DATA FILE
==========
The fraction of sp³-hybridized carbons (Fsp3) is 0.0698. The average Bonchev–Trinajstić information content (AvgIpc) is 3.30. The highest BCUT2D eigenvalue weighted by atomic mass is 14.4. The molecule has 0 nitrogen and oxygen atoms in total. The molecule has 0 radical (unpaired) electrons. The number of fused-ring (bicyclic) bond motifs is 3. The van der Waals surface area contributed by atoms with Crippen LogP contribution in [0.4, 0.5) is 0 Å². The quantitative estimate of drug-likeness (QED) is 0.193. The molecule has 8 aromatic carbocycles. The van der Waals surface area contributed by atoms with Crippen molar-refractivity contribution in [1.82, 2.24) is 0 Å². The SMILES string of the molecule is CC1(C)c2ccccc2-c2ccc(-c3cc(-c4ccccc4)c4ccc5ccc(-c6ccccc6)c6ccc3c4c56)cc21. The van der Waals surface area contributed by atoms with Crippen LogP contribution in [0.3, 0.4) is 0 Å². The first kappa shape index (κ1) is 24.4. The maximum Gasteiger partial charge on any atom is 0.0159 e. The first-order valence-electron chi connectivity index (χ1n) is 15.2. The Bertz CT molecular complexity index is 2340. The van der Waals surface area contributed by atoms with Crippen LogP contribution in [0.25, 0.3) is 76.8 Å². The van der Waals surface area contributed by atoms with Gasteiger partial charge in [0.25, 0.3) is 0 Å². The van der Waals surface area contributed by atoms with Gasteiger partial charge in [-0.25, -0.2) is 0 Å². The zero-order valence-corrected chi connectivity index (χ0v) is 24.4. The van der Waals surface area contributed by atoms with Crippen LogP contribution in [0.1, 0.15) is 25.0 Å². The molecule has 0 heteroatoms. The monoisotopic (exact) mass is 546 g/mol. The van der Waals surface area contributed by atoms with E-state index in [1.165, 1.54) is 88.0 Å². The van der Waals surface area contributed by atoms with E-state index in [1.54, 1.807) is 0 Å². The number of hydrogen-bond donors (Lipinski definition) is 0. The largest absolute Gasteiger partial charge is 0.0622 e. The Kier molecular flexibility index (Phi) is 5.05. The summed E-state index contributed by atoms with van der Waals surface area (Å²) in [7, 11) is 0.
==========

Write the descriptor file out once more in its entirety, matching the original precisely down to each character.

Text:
The fraction of sp³-hybridized carbons (Fsp3) is 0.0698. The average Bonchev–Trinajstić information content (AvgIpc) is 3.30. The highest BCUT2D eigenvalue weighted by atomic mass is 14.4. The molecule has 0 nitrogen and oxygen atoms in total. The molecule has 0 radical (unpaired) electrons. The number of fused-ring (bicyclic) bond motifs is 3. The van der Waals surface area contributed by atoms with Crippen LogP contribution in [0.4, 0.5) is 0 Å². The quantitative estimate of drug-likeness (QED) is 0.193. The molecule has 8 aromatic carbocycles. The van der Waals surface area contributed by atoms with Crippen molar-refractivity contribution in [1.82, 2.24) is 0 Å². The SMILES string of the molecule is CC1(C)c2ccccc2-c2ccc(-c3cc(-c4ccccc4)c4ccc5ccc(-c6ccccc6)c6ccc3c4c56)cc21. The van der Waals surface area contributed by atoms with Crippen LogP contribution in [0.3, 0.4) is 0 Å². The first kappa shape index (κ1) is 24.4. The maximum Gasteiger partial charge on any atom is 0.0159 e. The first-order valence-electron chi connectivity index (χ1n) is 15.2. The Bertz CT molecular complexity index is 2340. The van der Waals surface area contributed by atoms with Crippen LogP contribution in [0.25, 0.3) is 76.8 Å². The van der Waals surface area contributed by atoms with Gasteiger partial charge in [0.25, 0.3) is 0 Å². The van der Waals surface area contributed by atoms with Gasteiger partial charge in [-0.25, -0.2) is 0 Å². The zero-order valence-corrected chi connectivity index (χ0v) is 24.4. The van der Waals surface area contributed by atoms with Crippen LogP contribution in [0.1, 0.15) is 25.0 Å². The molecule has 0 heteroatoms. The monoisotopic (exact) mass is 546 g/mol. The van der Waals surface area contributed by atoms with E-state index in [1.165, 1.54) is 88.0 Å². The van der Waals surface area contributed by atoms with E-state index in [1.54, 1.807) is 0 Å². The number of hydrogen-bond donors (Lipinski definition) is 0. The largest absolute Gasteiger partial charge is 0.0622 e. The Kier molecular flexibility index (Phi) is 5.05. The summed E-state index contributed by atoms with van der Waals surface area (Å²) in [7, 11) is 0.